Maryland Archaeological Conservation Laboratory

Curator's Choice 2016

Candle In The Wind (Or Actually, In The Ground)

December 2016
By Edward Chaney and Alexandra Glass,
MAC Lab Deputy Director and University College London



Old Woman with Child by Candle Light.  Johann Georg Trautmann, 18th c. www.hampel-auctions.comIt’s December, a time when the pleasant scent of holiday candles fills the air.  But in the 18th century, candles and lamps had a more practical purpose – lighting the home – and the result was not necessarily a pleasing aroma.  The most common source of indoor light was animal fat, or tallow.  Candles made of tallow were cheaper than all others, and their performance reflected it.  They were excessively smoky, tended to sag as the temperature rose, dripped a lot, and perhaps worst of all, gave off a “greasy” odor (Caspall 1987).  Other substances, such as beeswax and whale oil, were more agreeable to burn, but also much more expensive.

Bayberries. University of Texas, European settlers of North America quickly discovered a plant – the bayberry or wax myrtle (Myrica sp.) – that could be made into a superior candle.  Robert Beverley, in his 1705 history of Virginia, noted that in the region “grows the Myrtle, bearing a Berry, of which they make a hard brittle Wax …Of this they make Candles, which are never greasie to the Touch, nor melt with lying in the hottest Weather: Neither does the Snuff of these ever offend the Smell, like that of a Tallow-Candle.”  To produce the wax, berries were collected in the late autumn and boiled in pots.  The floating oil was skimmed off, allowed to harden, then boiled again.  The result was a transparent greenish wax.  A small amount of tallow was often added to this when making candles (Gill and Powers 1981).  Depending on the bayberry species, it could take 6 to 15 pounds of berries to make a pound of wax.  Bayberry candles produced a good light, and had a strawberry-like aroma (Caspall 1987).

Bayberry from the Smith’s St. Leonard kitchen cellar. 2.5mm grid squares.In 2011, JPPM archaeologists excavated a kitchen cellar at the Smith’s St. Leonard site, which was occupied between 1711 and 1754.  The cellar was filled with trash and building debris sometime in the 1740s or 1750s, probably when the kitchen was being renovated. While examining charred plant remains recovered there, Alex Glass found something that archeobotanist Justine McKnight identified as a bayberry.  Wikimedia Commons.  Image by Gerbil.Interestingly, the 1754 probate inventory of John Smith, the last resident owner at the site, includes 16 pounds of myrtle wax.  Thomas Jefferson, who was always on the hunt for bayberry candles (preferably tallow-free), was told by his supplier that “Myrtle Wax is only bought at Market in small Quantities of 4 to 10 lb. from the Country people” (Monticello 2016).  This might indicate that Smith was producing small amounts of wax on his plantation to sell to candlemakers.  However, his inventory also lists 1.5 pounds of wicks and 5 candle molds, so the wax Smith made was probably used to produce his own candles.  Given that he had a large house to illuminate, and bayberry candles were second only to whale oil in cost, home candle production made economic sense.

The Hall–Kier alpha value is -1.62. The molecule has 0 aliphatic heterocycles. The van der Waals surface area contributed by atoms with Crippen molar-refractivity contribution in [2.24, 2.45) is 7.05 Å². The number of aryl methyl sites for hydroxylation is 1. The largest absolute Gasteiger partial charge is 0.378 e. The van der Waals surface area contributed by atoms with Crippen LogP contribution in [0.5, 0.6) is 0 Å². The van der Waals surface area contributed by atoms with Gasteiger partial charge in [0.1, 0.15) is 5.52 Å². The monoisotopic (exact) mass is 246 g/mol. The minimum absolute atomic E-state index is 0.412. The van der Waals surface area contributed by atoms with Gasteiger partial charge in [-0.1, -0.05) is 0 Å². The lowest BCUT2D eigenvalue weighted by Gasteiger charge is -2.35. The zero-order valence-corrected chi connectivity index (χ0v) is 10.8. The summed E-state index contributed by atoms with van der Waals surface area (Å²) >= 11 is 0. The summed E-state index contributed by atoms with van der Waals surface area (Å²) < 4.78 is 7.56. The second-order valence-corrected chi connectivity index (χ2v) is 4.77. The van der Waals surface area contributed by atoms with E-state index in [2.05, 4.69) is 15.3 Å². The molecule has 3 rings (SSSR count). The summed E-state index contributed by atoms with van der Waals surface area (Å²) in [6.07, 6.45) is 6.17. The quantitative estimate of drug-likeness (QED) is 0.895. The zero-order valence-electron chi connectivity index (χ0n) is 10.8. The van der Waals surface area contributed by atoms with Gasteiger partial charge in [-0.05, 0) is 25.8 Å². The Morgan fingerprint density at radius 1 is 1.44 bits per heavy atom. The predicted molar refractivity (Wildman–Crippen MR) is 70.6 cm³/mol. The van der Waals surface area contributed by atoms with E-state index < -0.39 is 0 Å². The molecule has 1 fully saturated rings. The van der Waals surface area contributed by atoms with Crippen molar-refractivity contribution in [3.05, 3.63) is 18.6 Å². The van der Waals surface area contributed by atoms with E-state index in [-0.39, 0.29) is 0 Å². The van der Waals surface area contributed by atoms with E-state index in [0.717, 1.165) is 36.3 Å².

Bayberry candles fell out of favor in the 19th century, but they are still made, and have long been associated with the Christmas season.  So burn one this December, think of John Smith and Thomas Jefferson, and be grateful that electric lights don’t run on tallow!


​Beverley, Robert
1968 (1705) The History and Present State of Virginia.  Dominion Books, Charlottesville, VA.
Caspall, John
1987 Fire and Light in the Home Pre-1820.  Antique Collectors’ Club, Woodbridge, Suffolk, UK.
Gill, Harold and Lou Powers
1981 Candlemaking.  Colonial Williamsburg Foundation Library Research Report #33.  Colonial Williamsburg Foundation, Williamsburg, VA.
2016 Candles. Website accessed 11/29/2016.

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